On July 23 last year it was announced that Matt Preston, Gary Mehigan and George Calombaris would not be returning to MasterChef for the 12th season of the flagship cooking show.
On October 23 it was confirmed at the Seven Upfront that Preston and Mehigan would be joining Channel Seven to head a new tentpole program for the network alongside station mainstay Manu Feildel.
The show was meant to launch off the back of one of the best platforms in TV in the Tokyo 2020 Olympic Games, and while that won’t be happening, the show will finally hit Australian screens on Sunday, August 30 at 7 pm.
According to Seven, Plate of Origin will be a world-class cooking competition with an international flavour that will pit plate against plate, cook against cook as teams go head-to-head to decide which cuisine will reign supreme.
Mediaweek spoke with Matt Preston about his new gig, working with Manu, life in lockdown, and how Plate of Origin will differ from MasterChef.
What Matt Preston did in lockdown
According to Preston there is only so much classic television you can watch and besides finishing the PlayStation games Ghost of Tsushima and The Witcher he had the chance to stick his hands in a few different pies.
“One of the reasons we wanted to move on was to have more times to ourselves and now we have that in Spades!
“The first thought you have is ‘what am I going to do?’. I have had more time to give to the charity Second Bite which I am on the board of. I also discovered that no one had bought the Instagram or web handle for quarantinekitchen.com.au and lockdownkitchen.com.au so I bought those and me and my friends have been making videos of our recipes for free, and it is nice to do things for people that they appreciate.”
A Lighter Schedule
One of the main reasons that the MasterChef trio cited for moving on from 10 was the desire for a much shorter work schedule, with the cooking program taking up to eight months to film. In comparison Preston said production for Plate of Origin takes him about six to eight weeks.
“I would much rather you make a short season than a flabby long one. If you look at how television is going in this country, shows like Lego Master, Masked Singer and similar types of shows are all short format – get in, get out. We are used to things moving fast. On shows like Big Brother and Survivor, someone goes home in the first episode – we don’t want to wait a week for someone to go home.”
“Seven are masters at establishing characters quickly. I watched the first episode of Plate of Origin with my family and everyone had a favourite.”
What to expect from Plate of Origin
Preston said that moving to a new show and a new network that there is always pressure to perform and the trick to making it work isn’t in the script.
“Like with MasterChef or whenever there is a new show, the tone is never written down. There is nowhere in the script that says Matt Preston hugs Julie Goodwin – that just happened organically. Joyous television is good television. Make people cry because they are happy, not because you have been brutal to them.”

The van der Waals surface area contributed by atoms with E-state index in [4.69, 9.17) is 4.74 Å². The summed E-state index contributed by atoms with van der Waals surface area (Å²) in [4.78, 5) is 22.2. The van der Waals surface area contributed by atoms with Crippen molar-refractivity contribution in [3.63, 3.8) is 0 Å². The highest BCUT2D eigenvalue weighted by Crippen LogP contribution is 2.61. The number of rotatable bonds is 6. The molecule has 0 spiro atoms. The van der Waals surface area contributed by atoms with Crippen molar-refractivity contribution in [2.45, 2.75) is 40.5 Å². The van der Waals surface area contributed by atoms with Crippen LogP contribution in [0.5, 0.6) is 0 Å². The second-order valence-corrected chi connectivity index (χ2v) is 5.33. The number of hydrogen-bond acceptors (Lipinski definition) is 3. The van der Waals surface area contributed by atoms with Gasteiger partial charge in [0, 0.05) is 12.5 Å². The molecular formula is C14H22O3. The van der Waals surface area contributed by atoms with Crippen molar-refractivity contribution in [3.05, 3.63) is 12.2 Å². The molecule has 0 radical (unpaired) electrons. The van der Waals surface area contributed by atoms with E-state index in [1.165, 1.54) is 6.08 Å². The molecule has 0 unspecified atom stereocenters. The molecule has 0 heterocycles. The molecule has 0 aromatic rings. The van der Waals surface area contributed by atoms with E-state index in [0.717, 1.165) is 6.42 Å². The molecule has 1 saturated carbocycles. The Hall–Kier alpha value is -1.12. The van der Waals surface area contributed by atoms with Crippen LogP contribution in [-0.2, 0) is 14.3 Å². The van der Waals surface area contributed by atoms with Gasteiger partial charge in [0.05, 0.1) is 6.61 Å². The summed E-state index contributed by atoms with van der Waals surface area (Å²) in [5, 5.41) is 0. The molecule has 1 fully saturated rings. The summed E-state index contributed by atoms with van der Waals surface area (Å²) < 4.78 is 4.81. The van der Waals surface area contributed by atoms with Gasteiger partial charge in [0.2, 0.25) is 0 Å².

With teams from pretty much every continent, Preston said that he is proud of the show that they have put together.
“Gary and I have travelled all over the world, and we wanted to bring all types of different home cooking to TV. This is probably the most diverse cast that I can think of on Australian commercial television.”
When asked what the key difference will be between Plate of Origin and MasterChef, Preston said that he wanted to make a more joyous show with a looser format.
“I wanted to make it a bit more real and relaxed with humour. The trope of MasterChef and My Kitchen Rules are so well set and so brilliant that they are instantly recognisable, so you look at those ideas and say let’s find something better, let’s find something different.
“We want to let our contestants cook to their strengths. If you take someone who is really good at pastries and ask them to cook a roast they may do a good job, but at the end of the day if you want them to give you the best food don’t ask a Thai person to bring you Icelandic food.”
Working with Manu on Plate of Origin
Preston said that if he wasn’t working will all three original judges from MasterChef then he is glad that they are starting fresh on a new channel and new show.
“Doing a new show with a new partner in crime made it easier. It would have been really hard to go back and do MasterChef with no Gary and no George.”
Slotting into the new team to join Preston and Mehigan is Seven staple Manu Feildel who they have both known for over ten years and enjoy a close relationship with off-camera. Preston describes Feildel as an old mate and says that we will see a slightly different Manu in Plate of Origin.
“We all know he has a great sense of humour and we will see more of that, and you will see a lot more of his in-depth food knowledge that we have not seen to much. People tend to forget that he used to be the head chef of one of the best restaurants in Australia. He is also very emotional, and I love that about him.”
“Chemistry can be hard you can be great mates with someone and then do TV or radio together and it doesn’t gel, but in this case, I think they have found lightning in a bottle with three people than genuinely love each other.”